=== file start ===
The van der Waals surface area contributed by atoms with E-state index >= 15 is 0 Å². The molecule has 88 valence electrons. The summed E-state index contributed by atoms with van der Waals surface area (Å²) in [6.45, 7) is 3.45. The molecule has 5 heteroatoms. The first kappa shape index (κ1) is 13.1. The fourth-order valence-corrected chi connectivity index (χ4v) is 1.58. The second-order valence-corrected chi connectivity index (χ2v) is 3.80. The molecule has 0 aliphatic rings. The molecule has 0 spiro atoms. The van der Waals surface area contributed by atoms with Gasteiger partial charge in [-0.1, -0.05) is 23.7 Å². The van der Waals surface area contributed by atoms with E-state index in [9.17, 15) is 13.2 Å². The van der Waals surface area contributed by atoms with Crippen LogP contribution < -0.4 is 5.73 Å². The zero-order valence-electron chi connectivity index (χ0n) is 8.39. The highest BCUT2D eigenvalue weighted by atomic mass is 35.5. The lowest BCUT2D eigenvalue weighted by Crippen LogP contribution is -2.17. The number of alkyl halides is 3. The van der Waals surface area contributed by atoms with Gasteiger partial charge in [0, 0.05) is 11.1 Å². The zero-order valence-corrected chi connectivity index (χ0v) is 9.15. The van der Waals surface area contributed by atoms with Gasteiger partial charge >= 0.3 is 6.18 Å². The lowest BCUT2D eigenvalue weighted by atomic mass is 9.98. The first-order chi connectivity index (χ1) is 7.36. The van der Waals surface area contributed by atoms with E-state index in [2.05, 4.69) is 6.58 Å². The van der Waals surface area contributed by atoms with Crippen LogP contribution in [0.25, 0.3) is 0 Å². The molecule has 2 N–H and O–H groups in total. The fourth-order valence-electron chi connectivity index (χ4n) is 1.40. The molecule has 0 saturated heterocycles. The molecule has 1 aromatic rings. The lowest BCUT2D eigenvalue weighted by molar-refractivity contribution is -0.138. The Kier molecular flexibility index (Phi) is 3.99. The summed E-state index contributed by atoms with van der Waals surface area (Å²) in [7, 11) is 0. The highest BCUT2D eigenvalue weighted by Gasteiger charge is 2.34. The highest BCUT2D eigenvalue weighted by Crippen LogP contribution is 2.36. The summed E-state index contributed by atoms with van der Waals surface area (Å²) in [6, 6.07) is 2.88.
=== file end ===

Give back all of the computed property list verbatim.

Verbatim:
The van der Waals surface area contributed by atoms with E-state index >= 15 is 0 Å². The molecule has 88 valence electrons. The summed E-state index contributed by atoms with van der Waals surface area (Å²) in [6.45, 7) is 3.45. The molecule has 5 heteroatoms. The first kappa shape index (κ1) is 13.1. The fourth-order valence-corrected chi connectivity index (χ4v) is 1.58. The second-order valence-corrected chi connectivity index (χ2v) is 3.80. The molecule has 0 aliphatic rings. The molecule has 0 spiro atoms. The van der Waals surface area contributed by atoms with Gasteiger partial charge in [-0.1, -0.05) is 23.7 Å². The van der Waals surface area contributed by atoms with E-state index in [9.17, 15) is 13.2 Å². The van der Waals surface area contributed by atoms with Crippen LogP contribution < -0.4 is 5.73 Å². The zero-order valence-electron chi connectivity index (χ0n) is 8.39. The highest BCUT2D eigenvalue weighted by atomic mass is 35.5. The lowest BCUT2D eigenvalue weighted by Crippen LogP contribution is -2.17. The number of alkyl halides is 3. The van der Waals surface area contributed by atoms with Gasteiger partial charge in [0, 0.05) is 11.1 Å². The zero-order valence-corrected chi connectivity index (χ0v) is 9.15. The van der Waals surface area contributed by atoms with Gasteiger partial charge >= 0.3 is 6.18 Å². The lowest BCUT2D eigenvalue weighted by atomic mass is 9.98. The first-order chi connectivity index (χ1) is 7.36. The van der Waals surface area contributed by atoms with E-state index in [2.05, 4.69) is 6.58 Å². The van der Waals surface area contributed by atoms with Crippen LogP contribution in [0.25, 0.3) is 0 Å². The molecule has 2 N–H and O–H groups in total. The fourth-order valence-electron chi connectivity index (χ4n) is 1.40. The molecule has 0 saturated heterocycles. The molecule has 1 aromatic rings. The lowest BCUT2D eigenvalue weighted by molar-refractivity contribution is -0.138. The Kier molecular flexibility index (Phi) is 3.99. The summed E-state index contributed by atoms with van der Waals surface area (Å²) in [7, 11) is 0. The highest BCUT2D eigenvalue weighted by Gasteiger charge is 2.34. The highest BCUT2D eigenvalue weighted by Crippen LogP contribution is 2.36. The summed E-state index contributed by atoms with van der Waals surface area (Å²) in [6, 6.07) is 2.88.